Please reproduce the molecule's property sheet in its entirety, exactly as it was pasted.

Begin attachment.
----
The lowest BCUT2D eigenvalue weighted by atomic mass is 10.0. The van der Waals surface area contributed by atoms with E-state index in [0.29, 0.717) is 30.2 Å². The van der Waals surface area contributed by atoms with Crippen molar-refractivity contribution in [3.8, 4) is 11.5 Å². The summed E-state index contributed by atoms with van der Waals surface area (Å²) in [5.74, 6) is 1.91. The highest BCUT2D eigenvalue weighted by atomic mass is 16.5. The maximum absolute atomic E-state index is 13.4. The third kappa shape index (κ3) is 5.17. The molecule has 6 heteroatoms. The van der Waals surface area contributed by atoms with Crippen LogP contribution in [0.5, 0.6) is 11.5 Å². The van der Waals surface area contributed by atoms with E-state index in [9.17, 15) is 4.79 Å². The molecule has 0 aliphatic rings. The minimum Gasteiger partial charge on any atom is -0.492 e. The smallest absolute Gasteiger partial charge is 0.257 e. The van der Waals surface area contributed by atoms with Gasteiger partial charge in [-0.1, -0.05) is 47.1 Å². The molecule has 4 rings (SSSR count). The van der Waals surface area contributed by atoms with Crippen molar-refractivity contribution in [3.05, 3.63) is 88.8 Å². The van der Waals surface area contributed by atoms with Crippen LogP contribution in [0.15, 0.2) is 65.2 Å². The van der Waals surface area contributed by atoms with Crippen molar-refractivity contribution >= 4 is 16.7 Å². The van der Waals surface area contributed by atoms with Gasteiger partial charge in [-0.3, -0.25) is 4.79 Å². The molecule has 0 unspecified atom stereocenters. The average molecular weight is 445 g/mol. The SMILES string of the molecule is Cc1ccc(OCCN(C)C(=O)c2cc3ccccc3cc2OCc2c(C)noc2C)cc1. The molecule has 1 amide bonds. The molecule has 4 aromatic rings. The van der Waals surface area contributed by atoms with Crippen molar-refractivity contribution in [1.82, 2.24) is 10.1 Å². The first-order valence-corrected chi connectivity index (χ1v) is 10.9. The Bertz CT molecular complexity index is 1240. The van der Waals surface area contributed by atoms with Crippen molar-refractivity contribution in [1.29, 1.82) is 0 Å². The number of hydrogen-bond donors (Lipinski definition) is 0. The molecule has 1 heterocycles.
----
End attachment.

The lowest BCUT2D eigenvalue weighted by atomic mass is 10.0. The van der Waals surface area contributed by atoms with E-state index in [0.29, 0.717) is 30.2 Å². The van der Waals surface area contributed by atoms with Crippen molar-refractivity contribution in [3.8, 4) is 11.5 Å². The summed E-state index contributed by atoms with van der Waals surface area (Å²) in [5.74, 6) is 1.91. The highest BCUT2D eigenvalue weighted by atomic mass is 16.5. The maximum absolute atomic E-state index is 13.4. The third kappa shape index (κ3) is 5.17. The molecule has 6 heteroatoms. The van der Waals surface area contributed by atoms with Crippen LogP contribution in [0.5, 0.6) is 11.5 Å². The van der Waals surface area contributed by atoms with E-state index in [9.17, 15) is 4.79 Å². The molecule has 0 aliphatic rings. The minimum Gasteiger partial charge on any atom is -0.492 e. The smallest absolute Gasteiger partial charge is 0.257 e. The van der Waals surface area contributed by atoms with Gasteiger partial charge in [-0.1, -0.05) is 47.1 Å². The molecule has 4 rings (SSSR count). The van der Waals surface area contributed by atoms with Crippen molar-refractivity contribution in [3.05, 3.63) is 88.8 Å². The van der Waals surface area contributed by atoms with Crippen LogP contribution in [0.15, 0.2) is 65.2 Å². The van der Waals surface area contributed by atoms with Crippen molar-refractivity contribution >= 4 is 16.7 Å². The van der Waals surface area contributed by atoms with Gasteiger partial charge in [-0.3, -0.25) is 4.79 Å². The molecule has 0 unspecified atom stereocenters. The average molecular weight is 445 g/mol. The SMILES string of the molecule is Cc1ccc(OCCN(C)C(=O)c2cc3ccccc3cc2OCc2c(C)noc2C)cc1. The molecule has 1 amide bonds. The molecule has 4 aromatic rings. The van der Waals surface area contributed by atoms with Crippen molar-refractivity contribution in [1.82, 2.24) is 10.1 Å². The first-order valence-corrected chi connectivity index (χ1v) is 10.9. The Bertz CT molecular complexity index is 1240. The van der Waals surface area contributed by atoms with Crippen molar-refractivity contribution in [1.29, 1.82) is 0 Å². The number of hydrogen-bond donors (Lipinski definition) is 0. The molecule has 1 heterocycles.